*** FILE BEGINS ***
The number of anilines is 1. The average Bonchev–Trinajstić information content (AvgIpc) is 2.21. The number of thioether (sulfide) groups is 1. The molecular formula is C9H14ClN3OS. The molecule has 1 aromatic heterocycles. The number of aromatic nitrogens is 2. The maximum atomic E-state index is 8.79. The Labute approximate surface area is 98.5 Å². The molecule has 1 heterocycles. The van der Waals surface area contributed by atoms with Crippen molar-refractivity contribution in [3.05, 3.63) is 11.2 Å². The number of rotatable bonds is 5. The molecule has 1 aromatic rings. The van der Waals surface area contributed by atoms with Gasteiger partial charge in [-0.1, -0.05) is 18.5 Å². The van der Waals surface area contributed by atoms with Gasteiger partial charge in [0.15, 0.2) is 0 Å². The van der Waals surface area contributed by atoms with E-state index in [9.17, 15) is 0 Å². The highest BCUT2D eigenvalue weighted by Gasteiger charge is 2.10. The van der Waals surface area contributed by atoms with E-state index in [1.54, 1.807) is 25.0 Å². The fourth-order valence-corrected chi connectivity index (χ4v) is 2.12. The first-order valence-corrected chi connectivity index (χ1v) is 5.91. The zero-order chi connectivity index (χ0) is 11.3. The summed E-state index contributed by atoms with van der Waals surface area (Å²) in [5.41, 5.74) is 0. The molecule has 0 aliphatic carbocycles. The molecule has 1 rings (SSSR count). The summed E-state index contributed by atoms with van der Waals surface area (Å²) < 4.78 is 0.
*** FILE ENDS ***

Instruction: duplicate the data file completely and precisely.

The number of anilines is 1. The average Bonchev–Trinajstić information content (AvgIpc) is 2.21. The number of thioether (sulfide) groups is 1. The molecular formula is C9H14ClN3OS. The molecule has 1 aromatic heterocycles. The number of aromatic nitrogens is 2. The maximum atomic E-state index is 8.79. The Labute approximate surface area is 98.5 Å². The molecule has 1 heterocycles. The van der Waals surface area contributed by atoms with Crippen molar-refractivity contribution in [3.05, 3.63) is 11.2 Å². The number of rotatable bonds is 5. The molecule has 1 aromatic rings. The van der Waals surface area contributed by atoms with Gasteiger partial charge in [-0.1, -0.05) is 18.5 Å². The van der Waals surface area contributed by atoms with Gasteiger partial charge in [0.15, 0.2) is 0 Å². The van der Waals surface area contributed by atoms with E-state index in [9.17, 15) is 0 Å². The highest BCUT2D eigenvalue weighted by Gasteiger charge is 2.10. The van der Waals surface area contributed by atoms with E-state index in [1.54, 1.807) is 25.0 Å². The fourth-order valence-corrected chi connectivity index (χ4v) is 2.12. The first-order valence-corrected chi connectivity index (χ1v) is 5.91. The zero-order chi connectivity index (χ0) is 11.3. The summed E-state index contributed by atoms with van der Waals surface area (Å²) in [5.41, 5.74) is 0. The molecule has 0 aliphatic carbocycles. The molecule has 1 rings (SSSR count). The summed E-state index contributed by atoms with van der Waals surface area (Å²) < 4.78 is 0.